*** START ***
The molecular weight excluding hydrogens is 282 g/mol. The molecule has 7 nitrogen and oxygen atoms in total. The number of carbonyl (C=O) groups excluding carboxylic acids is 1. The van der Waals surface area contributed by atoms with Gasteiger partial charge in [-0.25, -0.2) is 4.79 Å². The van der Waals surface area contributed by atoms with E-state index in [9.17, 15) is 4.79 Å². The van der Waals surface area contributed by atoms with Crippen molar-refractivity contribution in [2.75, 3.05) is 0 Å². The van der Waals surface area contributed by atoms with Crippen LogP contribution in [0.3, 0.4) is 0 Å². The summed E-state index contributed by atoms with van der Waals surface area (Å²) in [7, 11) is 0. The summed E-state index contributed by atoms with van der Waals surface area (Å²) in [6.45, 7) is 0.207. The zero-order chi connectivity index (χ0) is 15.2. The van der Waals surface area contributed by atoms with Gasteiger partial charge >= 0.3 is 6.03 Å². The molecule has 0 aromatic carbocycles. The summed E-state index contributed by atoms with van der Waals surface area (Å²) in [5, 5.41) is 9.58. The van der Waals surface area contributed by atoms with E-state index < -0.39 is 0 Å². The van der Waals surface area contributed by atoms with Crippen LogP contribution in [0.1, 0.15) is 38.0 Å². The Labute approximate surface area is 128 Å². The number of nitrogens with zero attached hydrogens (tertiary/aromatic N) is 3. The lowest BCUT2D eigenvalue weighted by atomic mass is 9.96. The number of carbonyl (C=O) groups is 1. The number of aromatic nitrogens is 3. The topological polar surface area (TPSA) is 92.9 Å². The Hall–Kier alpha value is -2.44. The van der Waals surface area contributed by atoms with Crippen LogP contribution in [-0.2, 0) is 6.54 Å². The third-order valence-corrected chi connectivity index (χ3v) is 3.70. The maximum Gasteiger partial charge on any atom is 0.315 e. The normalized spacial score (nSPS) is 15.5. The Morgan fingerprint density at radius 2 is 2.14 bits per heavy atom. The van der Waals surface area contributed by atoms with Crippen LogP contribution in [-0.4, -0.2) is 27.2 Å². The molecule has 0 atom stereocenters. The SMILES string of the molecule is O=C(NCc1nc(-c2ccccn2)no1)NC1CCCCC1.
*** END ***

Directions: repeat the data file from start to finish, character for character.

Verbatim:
The molecular weight excluding hydrogens is 282 g/mol. The molecule has 7 nitrogen and oxygen atoms in total. The number of carbonyl (C=O) groups excluding carboxylic acids is 1. The van der Waals surface area contributed by atoms with Gasteiger partial charge in [-0.25, -0.2) is 4.79 Å². The van der Waals surface area contributed by atoms with E-state index in [9.17, 15) is 4.79 Å². The van der Waals surface area contributed by atoms with Crippen molar-refractivity contribution in [2.75, 3.05) is 0 Å². The van der Waals surface area contributed by atoms with Crippen LogP contribution in [0.3, 0.4) is 0 Å². The summed E-state index contributed by atoms with van der Waals surface area (Å²) in [7, 11) is 0. The summed E-state index contributed by atoms with van der Waals surface area (Å²) in [6.45, 7) is 0.207. The zero-order chi connectivity index (χ0) is 15.2. The van der Waals surface area contributed by atoms with Gasteiger partial charge >= 0.3 is 6.03 Å². The molecule has 0 aromatic carbocycles. The summed E-state index contributed by atoms with van der Waals surface area (Å²) in [5, 5.41) is 9.58. The van der Waals surface area contributed by atoms with E-state index < -0.39 is 0 Å². The van der Waals surface area contributed by atoms with Crippen LogP contribution in [0.1, 0.15) is 38.0 Å². The Labute approximate surface area is 128 Å². The number of nitrogens with zero attached hydrogens (tertiary/aromatic N) is 3. The lowest BCUT2D eigenvalue weighted by atomic mass is 9.96. The number of carbonyl (C=O) groups is 1. The number of aromatic nitrogens is 3. The topological polar surface area (TPSA) is 92.9 Å². The Hall–Kier alpha value is -2.44. The van der Waals surface area contributed by atoms with Crippen LogP contribution in [-0.2, 0) is 6.54 Å². The third-order valence-corrected chi connectivity index (χ3v) is 3.70. The maximum Gasteiger partial charge on any atom is 0.315 e. The normalized spacial score (nSPS) is 15.5. The Morgan fingerprint density at radius 2 is 2.14 bits per heavy atom. The van der Waals surface area contributed by atoms with Crippen LogP contribution in [-0.4, -0.2) is 27.2 Å². The molecule has 0 atom stereocenters. The SMILES string of the molecule is O=C(NCc1nc(-c2ccccn2)no1)NC1CCCCC1.